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Posts: 6966
From:Santa Monica
Registered: May 2000

posted June 02, 2008 03:23 PM     Click Here to See the Profile for indiedan   Click Here to Email indiedan     Edit/Delete Message
McClellan Admits He Gave Media False Info
2 June 2008 10:32 AM, PDT

Former White House spokesman Scott McClellan admitted Sunday that he had "unknowingly" presented "false information" to the news media about President Bush's Iraq strategy. "I was part of this propaganda campaign, absolutely," McClellan conceded on Nbc's Meet the Press as he continued to promote his new book, What Happened: Inside the Bush White House and Washington's Culture of Deception. McClellan, who has been criticized by both the right and the left for not having voiced his objections while still part of the president's inner-circle, indicated that he agreed with those critics. "The most important lesson" that he came away with, he said, "is that it's important to speak up at the time and I was young and I probably should have spoken up about some of these issues sooner." Meanwhile, reporters Warren Strobel and Jonathan Landay of the Knight Ridder newspapers (purchased by McClatchy publications) who challenged the president's policies on Iraq beginning in early 2002 have criticized TV reporters who challenged McClellan's assertions that they did not ask him the right questions. On the McClatchy blog (http://washingtonbureau.typepad.com/nationalsecurity) the two outlined some of the questions that went unasked (except by them) in the run-up to the invasion and call the reporters' denials "Hogwash! Hogwash."

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N F S I 2
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Posts: 636
From:Burbank, CA
Registered: Jun 2006

posted July 09, 2008 03:19 PM     Click Here to See the Profile for N F S I 2   Click Here to Email N F S I 2     Edit/Delete Message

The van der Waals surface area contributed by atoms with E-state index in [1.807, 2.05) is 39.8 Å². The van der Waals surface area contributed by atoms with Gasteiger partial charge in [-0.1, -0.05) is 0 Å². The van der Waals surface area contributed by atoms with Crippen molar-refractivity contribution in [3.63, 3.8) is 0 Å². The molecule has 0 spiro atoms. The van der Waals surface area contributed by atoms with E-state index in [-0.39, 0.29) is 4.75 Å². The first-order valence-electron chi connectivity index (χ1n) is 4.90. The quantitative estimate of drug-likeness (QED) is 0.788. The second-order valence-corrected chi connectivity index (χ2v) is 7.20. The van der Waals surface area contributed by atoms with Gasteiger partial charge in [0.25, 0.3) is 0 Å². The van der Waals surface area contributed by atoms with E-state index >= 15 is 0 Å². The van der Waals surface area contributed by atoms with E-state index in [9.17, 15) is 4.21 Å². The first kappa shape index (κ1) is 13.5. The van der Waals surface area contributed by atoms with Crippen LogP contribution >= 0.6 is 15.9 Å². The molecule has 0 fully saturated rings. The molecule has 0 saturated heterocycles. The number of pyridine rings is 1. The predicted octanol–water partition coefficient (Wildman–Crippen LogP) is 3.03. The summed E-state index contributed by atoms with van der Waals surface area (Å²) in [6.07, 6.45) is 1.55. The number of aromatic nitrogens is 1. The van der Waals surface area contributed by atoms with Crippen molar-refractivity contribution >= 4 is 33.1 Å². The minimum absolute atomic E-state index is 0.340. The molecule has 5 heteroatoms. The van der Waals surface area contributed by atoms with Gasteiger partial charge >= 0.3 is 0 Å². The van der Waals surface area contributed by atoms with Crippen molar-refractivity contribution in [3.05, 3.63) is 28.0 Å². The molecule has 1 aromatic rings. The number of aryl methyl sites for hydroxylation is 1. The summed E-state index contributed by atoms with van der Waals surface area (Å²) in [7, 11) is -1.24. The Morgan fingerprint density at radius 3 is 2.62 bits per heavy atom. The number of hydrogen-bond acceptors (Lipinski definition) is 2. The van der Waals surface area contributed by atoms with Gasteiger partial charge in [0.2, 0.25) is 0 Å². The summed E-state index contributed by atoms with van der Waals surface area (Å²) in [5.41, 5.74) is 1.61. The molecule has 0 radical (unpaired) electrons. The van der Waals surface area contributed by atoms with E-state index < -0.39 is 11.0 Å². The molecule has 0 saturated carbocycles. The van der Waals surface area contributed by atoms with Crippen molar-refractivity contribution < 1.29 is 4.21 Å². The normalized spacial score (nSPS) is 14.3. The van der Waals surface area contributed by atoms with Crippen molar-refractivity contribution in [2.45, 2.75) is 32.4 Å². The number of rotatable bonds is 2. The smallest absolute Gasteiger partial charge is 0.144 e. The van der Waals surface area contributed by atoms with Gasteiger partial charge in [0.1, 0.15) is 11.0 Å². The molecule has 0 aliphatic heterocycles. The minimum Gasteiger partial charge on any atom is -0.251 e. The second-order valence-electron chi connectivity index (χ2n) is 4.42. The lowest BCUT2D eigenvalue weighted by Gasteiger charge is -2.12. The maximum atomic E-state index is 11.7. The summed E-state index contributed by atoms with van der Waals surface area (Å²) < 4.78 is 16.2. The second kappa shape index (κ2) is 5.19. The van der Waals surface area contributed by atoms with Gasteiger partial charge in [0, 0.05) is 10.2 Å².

Networks "Switch Off" Iraq War

9 July 2008 10:31 AM, PDT

Although the Iraq War was regarded as "Story of the Year" on television newscasts in every year from 2003 through 2007 (except in 2005 when Katrina took over), coverage "came to a screeching halt last September," according to Andrew Tyndall, who covers the broadcast networks' nightly news programs on his website, The Tyndall Report. The September date marks the time Gen. David Petraeus told Congress that the "surge" was working. While the nightly newscasts had devoted an average of 26 minutes a week to the war during the previous five-year period, the number has now fallen to less than 6 minutes on all three network newscasts combined, Tyndall reports. "It has been like turning off a light switch," he commented. He pointed out that war coverage "is an expensive, dangerous unpleasant business" and "unpopular" with the programs' audiences. He suggested that the American public appears to agree with presidential candidate John McCain that the American public doesn't care whether troops remain in Iraq -- only whether they're being wounded or killed there.

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indiedan
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Posts: 6966
From:Santa Monica
Registered: May 2000

posted September 22, 2008 08:10 AM     Click Here to See the Profile for indiedan   Click Here to Email indiedan     Edit/Delete Message
Robbins Dedicates Film To Soldiers

22 September 2008 5:04 AM, PDT

Tim Robbins buddied up with battled-hardened soldiers to research his latest film role - and has dedicated the movie to them.

The Shawshank Redemption star, an outspoken critic of U.S. president George W. Bush's administration, plays a U.S. trooper on leave from a tour of duty in Iraq in upcoming film The Lucky Ones.

To get in character for the part, he visited soldiers at Fort Dix, New Jersey - and was surprised by their reaction to him.

Robbins tells the New York Daily News, "One soldier said 'I don't agree with your politics but I want you to know there was a guy I served with. He and I didn't see eye to eye politically on a damn thing, bit I liked his character and if there was anyone next to me in a hostile situation, it would be him.'

"I wanted to make a picture for these troops, something they could enjoy. Right now we need healing. We need to understand the experience of what it's like for the troops to come home."